During the end times, both the righteous and wicked will suffer. But they suffer at different times and come under different wraths.

When do the righteous suffer? During the Great Tribulation. They suffer under the wrath of the Antichrist (Matthew 24: 15-28).

When do the wicked suffer? On the Day of the Lord when the wrath of God (judgment) is unleashed (Revelation chapters 8, 9.11, Matthew 13:40-42).

Just as God waited for Noah and his family to enter the ark before He sent the flood, God will bring His chosen ones to safety before He unleashes His wrath (judgment).

How does He accomplish it? Jesus will come again and gather the elect during the rapture before He brings judgment on those who are evil. In other words, there will be a separation. Jesus’ return in the clouds of heaven ushers in a day of reckoning—salvation of His people and judgment of the wicked.

The purpose of the rapture, therefore, is to pull believers out to safety before God rains down judgment on earth.

Throughout church history—more so during the Great Tribulation—the cry of the martyrs ring loud and clear, “How long, O Lord, holy and true, until You judge and avenge our blood on those who dwell on the earth?” But they were told to “rest a little while longer” (Revelation 6:9-11).

The persecution and oppression of believers will come to an end when Christ returns and they are caught up in the air to be with Him (raptured). “Then everyone will see the Son of Man coming on a cloud with power and great glory. So when all these things begin to happen, stand and look up, for your salvation is near!” (Luke 21:27-28). What a blessed hope!

However, the fate of the wicked will be just the opposite when Christ returns.  All of them will hide in the caves and rocks of the mountains, and say to the mountains and rocks, “Fall on us and hide us from the face of Him who sits on the throne and from the wrath of the Lamb! For the great day of His wrath has come, and who is able to stand?” (Revelation 6: 15-17). The door is shut. The die is cast. The opportunity to repent is over. How irrevocably sad!


Will believers be raptured before the Great Tribulation?
Re-examining first-hand the relevant rapture passages.

"I am afraid too many today are being lulled into thinking that when things get really bad, we as believers will be suddenly snatched out of it all ("the great snatch," the rapture is sometimes called). This is indeed poor preparation for what is yet to happen—and a serious misreading of the prophetic message."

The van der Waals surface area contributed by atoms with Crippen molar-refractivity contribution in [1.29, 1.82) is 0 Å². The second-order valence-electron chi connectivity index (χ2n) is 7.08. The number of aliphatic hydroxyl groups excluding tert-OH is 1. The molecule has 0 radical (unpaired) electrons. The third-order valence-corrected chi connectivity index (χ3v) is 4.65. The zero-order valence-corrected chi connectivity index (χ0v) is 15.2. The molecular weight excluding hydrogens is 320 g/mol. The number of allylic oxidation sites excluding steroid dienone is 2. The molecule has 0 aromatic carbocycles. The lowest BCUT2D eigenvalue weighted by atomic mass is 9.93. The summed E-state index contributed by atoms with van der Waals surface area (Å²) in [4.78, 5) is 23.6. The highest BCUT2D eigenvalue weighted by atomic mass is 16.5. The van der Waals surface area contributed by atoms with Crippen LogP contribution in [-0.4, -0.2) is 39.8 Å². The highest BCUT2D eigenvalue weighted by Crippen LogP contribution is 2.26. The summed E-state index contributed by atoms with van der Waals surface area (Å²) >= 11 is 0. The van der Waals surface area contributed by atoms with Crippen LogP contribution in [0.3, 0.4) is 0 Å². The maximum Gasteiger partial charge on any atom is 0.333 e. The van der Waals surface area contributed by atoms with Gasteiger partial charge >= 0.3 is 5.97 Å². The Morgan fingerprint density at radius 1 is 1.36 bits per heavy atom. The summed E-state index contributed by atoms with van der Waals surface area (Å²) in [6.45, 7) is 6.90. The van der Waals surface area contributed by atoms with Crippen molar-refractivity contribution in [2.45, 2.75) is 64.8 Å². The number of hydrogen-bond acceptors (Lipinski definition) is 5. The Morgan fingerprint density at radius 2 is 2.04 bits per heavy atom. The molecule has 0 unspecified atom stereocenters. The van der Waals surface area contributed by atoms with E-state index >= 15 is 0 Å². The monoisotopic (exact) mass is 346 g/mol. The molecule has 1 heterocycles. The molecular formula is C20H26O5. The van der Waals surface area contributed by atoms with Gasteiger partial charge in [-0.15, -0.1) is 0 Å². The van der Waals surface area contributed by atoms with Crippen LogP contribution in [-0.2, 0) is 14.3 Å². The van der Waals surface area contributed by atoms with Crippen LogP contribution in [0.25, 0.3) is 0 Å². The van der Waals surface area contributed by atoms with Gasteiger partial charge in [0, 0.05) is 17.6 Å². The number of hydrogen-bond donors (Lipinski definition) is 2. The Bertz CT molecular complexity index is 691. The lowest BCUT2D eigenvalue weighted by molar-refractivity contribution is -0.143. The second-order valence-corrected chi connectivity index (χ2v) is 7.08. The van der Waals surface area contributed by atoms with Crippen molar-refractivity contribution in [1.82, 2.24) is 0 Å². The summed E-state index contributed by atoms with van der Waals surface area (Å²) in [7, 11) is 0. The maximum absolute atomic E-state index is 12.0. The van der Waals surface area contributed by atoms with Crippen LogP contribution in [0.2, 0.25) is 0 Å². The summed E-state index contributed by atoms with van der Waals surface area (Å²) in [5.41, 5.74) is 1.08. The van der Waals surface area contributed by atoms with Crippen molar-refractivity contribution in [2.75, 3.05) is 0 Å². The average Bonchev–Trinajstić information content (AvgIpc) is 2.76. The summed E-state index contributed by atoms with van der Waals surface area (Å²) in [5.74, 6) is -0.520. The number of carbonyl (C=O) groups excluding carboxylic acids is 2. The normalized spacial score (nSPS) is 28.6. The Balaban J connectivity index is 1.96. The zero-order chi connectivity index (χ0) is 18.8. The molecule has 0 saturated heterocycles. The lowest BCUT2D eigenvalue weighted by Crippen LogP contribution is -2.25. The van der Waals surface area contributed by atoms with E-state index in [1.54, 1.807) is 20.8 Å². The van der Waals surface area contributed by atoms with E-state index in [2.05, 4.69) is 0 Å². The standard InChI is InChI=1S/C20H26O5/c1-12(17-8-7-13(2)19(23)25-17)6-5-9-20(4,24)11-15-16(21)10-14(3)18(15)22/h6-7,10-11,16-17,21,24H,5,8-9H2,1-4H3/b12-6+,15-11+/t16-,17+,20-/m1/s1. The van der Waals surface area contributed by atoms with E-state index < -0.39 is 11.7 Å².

In China, the Christians were told, “Don't worry, before the tribulation comes you will be translated — raptured.” Then came a terrible persecution. Millions of Christians were tortured to death. Later I heard a Bishop from China say, sadly, “We have failed. We should have made the people strong for persecution rather than telling them Jesus would come first. Tell the people how to be strong in times of persecution, how to stand when the tribulation comes—to stand and not faint.”



                                      For a quick overview:    http://bit.ly/1ijiXHp 


                                       To access similar articles in Christiantymalaysia.com


                                        To access similar articles in Asian Beacon magazine:


1 comment:

  1. While believers will be spared from JUDGMENT, they have been told to expect persecution and tribulation, including the GREAT TRIBULATION. Never be confused between the former and the latter.
    Never be mistaken that 1 Thessalonians 5:9 means we are spared from suffering.
    In fact, the Bible repeatedly teaches this: believers need to develop endurance, perseverance and be overcomers through tribulation and suffering (Matthew 24:13, Revelation 3: 5). God uses the latter to test our faith in order to prove its genuineness (1 Peter 1:6-7; 1 Peter 4: 12-13). If Jesus had to endure suffering, won’t His disciples be made to follow in His footsteps (1 Peter 2:21, John 16:33, John 15:20)?
    Of course, a pretribulation view of rapture is the popular view as it is more agreeable and comforting, like most false doctrines.